Did you read the guitar songwriting tips earlier this week? If you’ve reviewed your chord theory, it’s time to get down to business. Read on as Clearwater, FL music teacher Jeremy R. explains how to organize your song and the importance of the hook…
For me it doesn’t always start the same, nor will it ever end the same. Sometimes it’s a melody I hear in my dreams and I wake up and immediately start singing it. Sometimes it’s an alliteration of words in a conversation at lunch. Wherever you draw your inspiration from, all songs have a meaning.
Sometimes you start out not sure what you’re going to do, but you want to write a sad song with a mad ending. There are no steadfast rules. Songs can be as short or as long as you want them to be. But how do we live in this white space? The Doors once put out a song called “The End,” which is nearly 12 minutes long and includes long guitar solos and spoken poetry. John Cage’s most famous piece involved a pianist sitting down, setting a timer for 4:33 and when the timer goes off he gets up, shuts the piano lid and leaves. The piece is filled with the sounds of the environment.
Therefore, nothing that I am about to recommend to you is a steadfast rule or a law. These are just generalized ways of organization that are common in modern contemporary music.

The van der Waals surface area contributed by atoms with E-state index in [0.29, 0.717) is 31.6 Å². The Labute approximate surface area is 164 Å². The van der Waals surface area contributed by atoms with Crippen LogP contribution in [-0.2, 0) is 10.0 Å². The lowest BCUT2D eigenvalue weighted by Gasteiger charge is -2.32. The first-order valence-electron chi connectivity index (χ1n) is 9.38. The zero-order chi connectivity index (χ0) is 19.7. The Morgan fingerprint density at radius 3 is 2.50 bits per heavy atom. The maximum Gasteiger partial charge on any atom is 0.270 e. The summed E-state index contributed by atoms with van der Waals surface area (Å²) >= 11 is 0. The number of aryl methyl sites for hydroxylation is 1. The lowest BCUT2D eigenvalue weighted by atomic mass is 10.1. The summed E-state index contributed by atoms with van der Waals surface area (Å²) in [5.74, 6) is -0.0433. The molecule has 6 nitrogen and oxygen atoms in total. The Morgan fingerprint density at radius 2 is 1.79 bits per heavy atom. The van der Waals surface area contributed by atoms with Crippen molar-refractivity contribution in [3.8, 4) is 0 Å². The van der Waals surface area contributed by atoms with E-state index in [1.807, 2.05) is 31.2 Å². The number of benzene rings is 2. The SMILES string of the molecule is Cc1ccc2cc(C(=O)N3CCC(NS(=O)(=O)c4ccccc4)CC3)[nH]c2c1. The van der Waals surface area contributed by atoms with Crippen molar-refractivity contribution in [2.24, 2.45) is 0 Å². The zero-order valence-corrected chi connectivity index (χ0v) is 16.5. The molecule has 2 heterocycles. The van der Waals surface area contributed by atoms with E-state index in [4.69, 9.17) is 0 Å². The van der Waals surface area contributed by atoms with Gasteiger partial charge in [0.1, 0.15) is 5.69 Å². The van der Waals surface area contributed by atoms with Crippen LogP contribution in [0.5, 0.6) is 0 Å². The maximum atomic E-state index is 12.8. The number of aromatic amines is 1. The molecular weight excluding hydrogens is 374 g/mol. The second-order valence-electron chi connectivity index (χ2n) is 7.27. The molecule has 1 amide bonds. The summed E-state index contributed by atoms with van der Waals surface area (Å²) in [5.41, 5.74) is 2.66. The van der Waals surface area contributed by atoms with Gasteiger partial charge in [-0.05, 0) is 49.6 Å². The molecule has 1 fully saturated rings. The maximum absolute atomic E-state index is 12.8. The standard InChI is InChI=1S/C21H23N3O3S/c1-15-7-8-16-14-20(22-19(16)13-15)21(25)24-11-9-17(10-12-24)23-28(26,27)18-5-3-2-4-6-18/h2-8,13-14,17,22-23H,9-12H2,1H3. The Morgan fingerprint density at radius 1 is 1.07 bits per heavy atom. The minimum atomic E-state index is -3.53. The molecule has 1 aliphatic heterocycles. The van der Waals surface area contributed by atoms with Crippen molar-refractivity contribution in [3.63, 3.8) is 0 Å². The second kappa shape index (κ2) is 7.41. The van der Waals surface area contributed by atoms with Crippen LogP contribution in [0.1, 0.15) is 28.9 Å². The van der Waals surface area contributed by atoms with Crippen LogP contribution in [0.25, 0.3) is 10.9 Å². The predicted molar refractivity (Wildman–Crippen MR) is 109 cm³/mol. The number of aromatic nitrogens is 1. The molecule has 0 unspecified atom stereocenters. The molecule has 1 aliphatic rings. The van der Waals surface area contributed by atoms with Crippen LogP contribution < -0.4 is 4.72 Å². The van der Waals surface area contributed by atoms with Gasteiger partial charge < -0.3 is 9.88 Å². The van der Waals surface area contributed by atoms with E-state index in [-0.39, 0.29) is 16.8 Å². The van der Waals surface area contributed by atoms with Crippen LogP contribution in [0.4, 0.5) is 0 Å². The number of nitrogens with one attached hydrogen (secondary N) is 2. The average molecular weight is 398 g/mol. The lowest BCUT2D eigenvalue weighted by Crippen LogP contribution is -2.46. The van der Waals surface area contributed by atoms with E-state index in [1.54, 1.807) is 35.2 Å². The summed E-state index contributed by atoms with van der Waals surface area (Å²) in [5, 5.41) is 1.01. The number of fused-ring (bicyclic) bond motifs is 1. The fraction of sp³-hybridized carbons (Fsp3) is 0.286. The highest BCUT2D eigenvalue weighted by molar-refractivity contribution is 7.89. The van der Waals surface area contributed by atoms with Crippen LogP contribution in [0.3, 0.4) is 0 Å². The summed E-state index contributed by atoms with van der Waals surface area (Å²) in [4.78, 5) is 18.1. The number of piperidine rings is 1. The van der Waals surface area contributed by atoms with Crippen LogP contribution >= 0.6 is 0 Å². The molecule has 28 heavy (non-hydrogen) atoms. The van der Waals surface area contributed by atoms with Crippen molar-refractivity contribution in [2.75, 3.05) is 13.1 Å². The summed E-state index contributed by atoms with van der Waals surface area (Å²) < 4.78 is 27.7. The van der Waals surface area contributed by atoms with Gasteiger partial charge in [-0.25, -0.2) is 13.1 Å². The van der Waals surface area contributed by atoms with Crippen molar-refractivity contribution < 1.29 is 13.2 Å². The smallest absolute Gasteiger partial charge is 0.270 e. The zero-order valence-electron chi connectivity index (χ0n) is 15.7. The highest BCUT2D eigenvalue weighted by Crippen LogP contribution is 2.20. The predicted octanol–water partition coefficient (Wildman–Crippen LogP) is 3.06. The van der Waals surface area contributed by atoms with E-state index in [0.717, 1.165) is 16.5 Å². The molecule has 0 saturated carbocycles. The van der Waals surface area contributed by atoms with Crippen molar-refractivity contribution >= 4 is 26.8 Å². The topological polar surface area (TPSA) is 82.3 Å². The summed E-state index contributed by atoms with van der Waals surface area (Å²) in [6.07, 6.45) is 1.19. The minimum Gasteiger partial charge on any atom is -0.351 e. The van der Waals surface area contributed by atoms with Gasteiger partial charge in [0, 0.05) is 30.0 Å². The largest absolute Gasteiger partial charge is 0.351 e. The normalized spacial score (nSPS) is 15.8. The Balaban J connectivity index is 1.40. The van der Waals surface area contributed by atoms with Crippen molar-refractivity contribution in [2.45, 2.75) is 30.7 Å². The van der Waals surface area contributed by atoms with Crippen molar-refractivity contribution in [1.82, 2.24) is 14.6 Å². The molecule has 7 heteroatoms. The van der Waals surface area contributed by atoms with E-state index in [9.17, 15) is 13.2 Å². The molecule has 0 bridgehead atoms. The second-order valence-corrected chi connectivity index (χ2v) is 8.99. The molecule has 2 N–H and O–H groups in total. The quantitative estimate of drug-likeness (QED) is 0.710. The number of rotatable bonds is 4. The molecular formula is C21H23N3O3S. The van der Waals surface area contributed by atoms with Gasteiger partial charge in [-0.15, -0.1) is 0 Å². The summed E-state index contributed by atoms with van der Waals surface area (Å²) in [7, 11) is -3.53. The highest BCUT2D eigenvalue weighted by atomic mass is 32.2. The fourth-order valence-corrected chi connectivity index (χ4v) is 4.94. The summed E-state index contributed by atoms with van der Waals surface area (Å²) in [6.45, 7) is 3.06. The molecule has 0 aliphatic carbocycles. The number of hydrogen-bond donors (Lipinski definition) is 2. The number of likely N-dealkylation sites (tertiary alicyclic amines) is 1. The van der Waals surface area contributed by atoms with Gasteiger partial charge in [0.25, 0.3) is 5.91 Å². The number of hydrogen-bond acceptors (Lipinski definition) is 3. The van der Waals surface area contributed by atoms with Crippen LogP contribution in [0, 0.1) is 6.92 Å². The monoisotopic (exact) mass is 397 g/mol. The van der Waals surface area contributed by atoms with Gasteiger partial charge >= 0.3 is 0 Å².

For our first in-depth academic study, listen to the song “Hook” by Blues Traveler. “Hook” is a song about a song. It tells a story and then a broken story, and then a ton of nonsense in its verses, but what you remember is the “hook brings you back.” The hook or chorus of a song is usually the most memorable part. Granted, this isn’t a rule or law, so you don’t always need to have a hook. But most songs do. The hook is arguably the most important part of your song, so make sure it’s what you’re looking to say.
Next, let’s look at verses! Bruce Springsteen was one of the greatest verse writers to ever grace pen to paper. He could paint vivid pictures with the words he chose. He said exactly what he wanted and didn’t repeat himself much. He often pieced the story together and made it resolve at the end of the song. Rob Thomas is a more contemporary counterpart, who is very good at crafting stories within songs. When you look at overall verse length, try to keep it to roughly one minute. Time yourself singing the verse and see how long it is. If it’s too long, you can cut the story up more and take part of that to verse two.
So we have our hook and we have two or three verses. Now it’s time to put it all together. Time yourself singing the song from beginning to end. If the whole song is less than three minutes, I would suggest adding a solo over where an extra verse could be, or writing another verse. If you’re over three minutes, congratulations! I wouldn’t go over seven or eight minutes unless you’ve got a really long story to tell.
Jeremy R. teaches bass guitar, guitar, singing, music recording, music theory, songwriting, speaking voice, trumpet, acting, French horn and upright bass lessons in Clearwater, FL. He joined the TakeLessons team in December 2012, with over 15 years of performance experience and training. Learn more about Jeremy, or find a teacher near you!
Photo by Adrian F